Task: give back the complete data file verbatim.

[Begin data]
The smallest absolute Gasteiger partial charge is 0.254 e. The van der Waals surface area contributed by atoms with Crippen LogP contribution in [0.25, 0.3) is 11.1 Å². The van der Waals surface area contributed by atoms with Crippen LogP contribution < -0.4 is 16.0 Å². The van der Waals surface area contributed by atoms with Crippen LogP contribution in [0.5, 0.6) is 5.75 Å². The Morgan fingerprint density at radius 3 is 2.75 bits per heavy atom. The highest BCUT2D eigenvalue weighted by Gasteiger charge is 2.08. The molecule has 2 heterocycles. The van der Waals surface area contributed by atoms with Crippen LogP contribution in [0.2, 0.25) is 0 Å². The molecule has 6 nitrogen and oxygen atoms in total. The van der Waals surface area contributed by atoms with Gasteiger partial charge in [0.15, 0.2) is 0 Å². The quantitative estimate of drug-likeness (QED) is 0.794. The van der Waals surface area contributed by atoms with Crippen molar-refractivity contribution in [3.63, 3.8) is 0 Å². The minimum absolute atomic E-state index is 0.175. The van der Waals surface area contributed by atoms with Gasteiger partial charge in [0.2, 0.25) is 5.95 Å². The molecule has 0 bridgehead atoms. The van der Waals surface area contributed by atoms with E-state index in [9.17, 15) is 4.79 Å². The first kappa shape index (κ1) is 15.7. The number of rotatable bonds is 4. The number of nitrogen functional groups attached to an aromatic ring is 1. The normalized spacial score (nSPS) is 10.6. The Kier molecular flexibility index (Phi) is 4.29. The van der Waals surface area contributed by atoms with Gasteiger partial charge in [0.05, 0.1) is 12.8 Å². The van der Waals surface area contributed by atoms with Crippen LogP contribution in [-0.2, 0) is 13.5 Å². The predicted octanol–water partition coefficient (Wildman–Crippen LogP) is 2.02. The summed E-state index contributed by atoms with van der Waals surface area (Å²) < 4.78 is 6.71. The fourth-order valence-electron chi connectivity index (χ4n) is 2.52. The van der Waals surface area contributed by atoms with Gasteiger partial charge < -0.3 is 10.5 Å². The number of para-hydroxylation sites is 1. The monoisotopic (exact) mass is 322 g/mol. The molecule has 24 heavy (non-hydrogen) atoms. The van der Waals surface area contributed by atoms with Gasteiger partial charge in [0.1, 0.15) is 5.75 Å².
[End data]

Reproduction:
The smallest absolute Gasteiger partial charge is 0.254 e. The van der Waals surface area contributed by atoms with Crippen LogP contribution in [0.25, 0.3) is 11.1 Å². The van der Waals surface area contributed by atoms with Crippen LogP contribution < -0.4 is 16.0 Å². The van der Waals surface area contributed by atoms with Crippen LogP contribution in [0.5, 0.6) is 5.75 Å². The Morgan fingerprint density at radius 3 is 2.75 bits per heavy atom. The highest BCUT2D eigenvalue weighted by Gasteiger charge is 2.08. The molecule has 2 heterocycles. The van der Waals surface area contributed by atoms with Crippen LogP contribution in [0.2, 0.25) is 0 Å². The molecule has 6 nitrogen and oxygen atoms in total. The van der Waals surface area contributed by atoms with Gasteiger partial charge in [0.15, 0.2) is 0 Å². The quantitative estimate of drug-likeness (QED) is 0.794. The van der Waals surface area contributed by atoms with Crippen molar-refractivity contribution in [3.63, 3.8) is 0 Å². The minimum absolute atomic E-state index is 0.175. The van der Waals surface area contributed by atoms with Gasteiger partial charge in [0.2, 0.25) is 5.95 Å². The molecule has 0 bridgehead atoms. The van der Waals surface area contributed by atoms with E-state index in [9.17, 15) is 4.79 Å². The first kappa shape index (κ1) is 15.7. The number of rotatable bonds is 4. The number of nitrogen functional groups attached to an aromatic ring is 1. The normalized spacial score (nSPS) is 10.6. The Kier molecular flexibility index (Phi) is 4.29. The van der Waals surface area contributed by atoms with Gasteiger partial charge in [0.05, 0.1) is 12.8 Å². The van der Waals surface area contributed by atoms with Crippen LogP contribution in [-0.2, 0) is 13.5 Å². The predicted octanol–water partition coefficient (Wildman–Crippen LogP) is 2.02. The summed E-state index contributed by atoms with van der Waals surface area (Å²) < 4.78 is 6.71. The fourth-order valence-electron chi connectivity index (χ4n) is 2.52. The van der Waals surface area contributed by atoms with Gasteiger partial charge < -0.3 is 10.5 Å². The number of para-hydroxylation sites is 1. The monoisotopic (exact) mass is 322 g/mol. The molecule has 24 heavy (non-hydrogen) atoms. The van der Waals surface area contributed by atoms with Gasteiger partial charge in [0.1, 0.15) is 5.75 Å².